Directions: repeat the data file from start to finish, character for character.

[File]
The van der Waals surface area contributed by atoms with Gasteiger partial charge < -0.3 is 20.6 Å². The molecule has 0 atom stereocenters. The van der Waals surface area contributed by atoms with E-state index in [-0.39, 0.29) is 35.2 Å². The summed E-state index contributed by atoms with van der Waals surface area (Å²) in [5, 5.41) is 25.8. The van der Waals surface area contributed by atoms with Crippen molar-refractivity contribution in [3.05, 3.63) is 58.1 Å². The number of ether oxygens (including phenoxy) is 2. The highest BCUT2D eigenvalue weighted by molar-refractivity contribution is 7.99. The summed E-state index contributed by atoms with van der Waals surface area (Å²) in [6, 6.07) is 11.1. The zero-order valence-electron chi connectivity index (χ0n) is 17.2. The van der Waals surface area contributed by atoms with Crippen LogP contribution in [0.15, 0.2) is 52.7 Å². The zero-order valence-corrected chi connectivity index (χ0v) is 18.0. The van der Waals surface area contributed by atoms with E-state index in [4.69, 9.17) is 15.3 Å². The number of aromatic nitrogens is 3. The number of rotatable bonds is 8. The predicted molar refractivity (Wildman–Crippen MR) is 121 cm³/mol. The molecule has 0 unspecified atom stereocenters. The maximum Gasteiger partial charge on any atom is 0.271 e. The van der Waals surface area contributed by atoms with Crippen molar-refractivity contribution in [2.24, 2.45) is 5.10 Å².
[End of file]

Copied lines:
The van der Waals surface area contributed by atoms with Gasteiger partial charge < -0.3 is 20.6 Å². The molecule has 0 atom stereocenters. The van der Waals surface area contributed by atoms with E-state index in [-0.39, 0.29) is 35.2 Å². The summed E-state index contributed by atoms with van der Waals surface area (Å²) in [5, 5.41) is 25.8. The van der Waals surface area contributed by atoms with Crippen molar-refractivity contribution in [3.05, 3.63) is 58.1 Å². The number of ether oxygens (including phenoxy) is 2. The highest BCUT2D eigenvalue weighted by molar-refractivity contribution is 7.99. The summed E-state index contributed by atoms with van der Waals surface area (Å²) in [6, 6.07) is 11.1. The zero-order valence-electron chi connectivity index (χ0n) is 17.2. The van der Waals surface area contributed by atoms with Crippen LogP contribution in [0.15, 0.2) is 52.7 Å². The zero-order valence-corrected chi connectivity index (χ0v) is 18.0. The van der Waals surface area contributed by atoms with E-state index in [4.69, 9.17) is 15.3 Å². The number of aromatic nitrogens is 3. The number of rotatable bonds is 8. The predicted molar refractivity (Wildman–Crippen MR) is 121 cm³/mol. The molecule has 0 unspecified atom stereocenters. The maximum Gasteiger partial charge on any atom is 0.271 e. The van der Waals surface area contributed by atoms with Crippen molar-refractivity contribution in [2.24, 2.45) is 5.10 Å².